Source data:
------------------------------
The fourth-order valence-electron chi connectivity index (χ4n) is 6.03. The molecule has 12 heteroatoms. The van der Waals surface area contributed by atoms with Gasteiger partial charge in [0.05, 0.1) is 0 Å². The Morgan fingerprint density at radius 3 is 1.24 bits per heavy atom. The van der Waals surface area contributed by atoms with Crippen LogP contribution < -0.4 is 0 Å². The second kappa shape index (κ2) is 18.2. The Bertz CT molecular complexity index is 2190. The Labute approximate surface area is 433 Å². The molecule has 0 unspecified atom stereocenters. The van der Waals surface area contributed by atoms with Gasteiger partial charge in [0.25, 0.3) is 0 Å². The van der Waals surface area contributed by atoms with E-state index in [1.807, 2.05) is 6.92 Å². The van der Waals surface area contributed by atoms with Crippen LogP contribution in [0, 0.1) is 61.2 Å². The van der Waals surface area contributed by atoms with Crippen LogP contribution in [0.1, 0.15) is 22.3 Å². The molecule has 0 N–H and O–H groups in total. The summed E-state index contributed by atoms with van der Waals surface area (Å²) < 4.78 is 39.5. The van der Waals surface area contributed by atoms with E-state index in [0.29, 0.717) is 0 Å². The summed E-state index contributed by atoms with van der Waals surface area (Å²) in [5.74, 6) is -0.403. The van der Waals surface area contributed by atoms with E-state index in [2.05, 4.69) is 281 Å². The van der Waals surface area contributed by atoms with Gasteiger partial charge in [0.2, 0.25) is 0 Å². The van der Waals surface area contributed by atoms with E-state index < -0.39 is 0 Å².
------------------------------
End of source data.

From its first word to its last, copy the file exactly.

The fourth-order valence-electron chi connectivity index (χ4n) is 6.03. The molecule has 12 heteroatoms. The van der Waals surface area contributed by atoms with Gasteiger partial charge in [0.05, 0.1) is 0 Å². The Morgan fingerprint density at radius 3 is 1.24 bits per heavy atom. The van der Waals surface area contributed by atoms with Crippen LogP contribution < -0.4 is 0 Å². The second kappa shape index (κ2) is 18.2. The Bertz CT molecular complexity index is 2190. The Labute approximate surface area is 433 Å². The molecule has 0 unspecified atom stereocenters. The van der Waals surface area contributed by atoms with Gasteiger partial charge in [0.25, 0.3) is 0 Å². The van der Waals surface area contributed by atoms with E-state index in [1.807, 2.05) is 6.92 Å². The van der Waals surface area contributed by atoms with Crippen LogP contribution in [0, 0.1) is 61.2 Å². The van der Waals surface area contributed by atoms with Crippen LogP contribution in [0.1, 0.15) is 22.3 Å². The molecule has 0 N–H and O–H groups in total. The summed E-state index contributed by atoms with van der Waals surface area (Å²) < 4.78 is 39.5. The van der Waals surface area contributed by atoms with E-state index in [0.29, 0.717) is 0 Å². The summed E-state index contributed by atoms with van der Waals surface area (Å²) in [5.74, 6) is -0.403. The van der Waals surface area contributed by atoms with E-state index in [2.05, 4.69) is 281 Å². The van der Waals surface area contributed by atoms with Gasteiger partial charge in [0.2, 0.25) is 0 Å². The van der Waals surface area contributed by atoms with E-state index < -0.39 is 0 Å².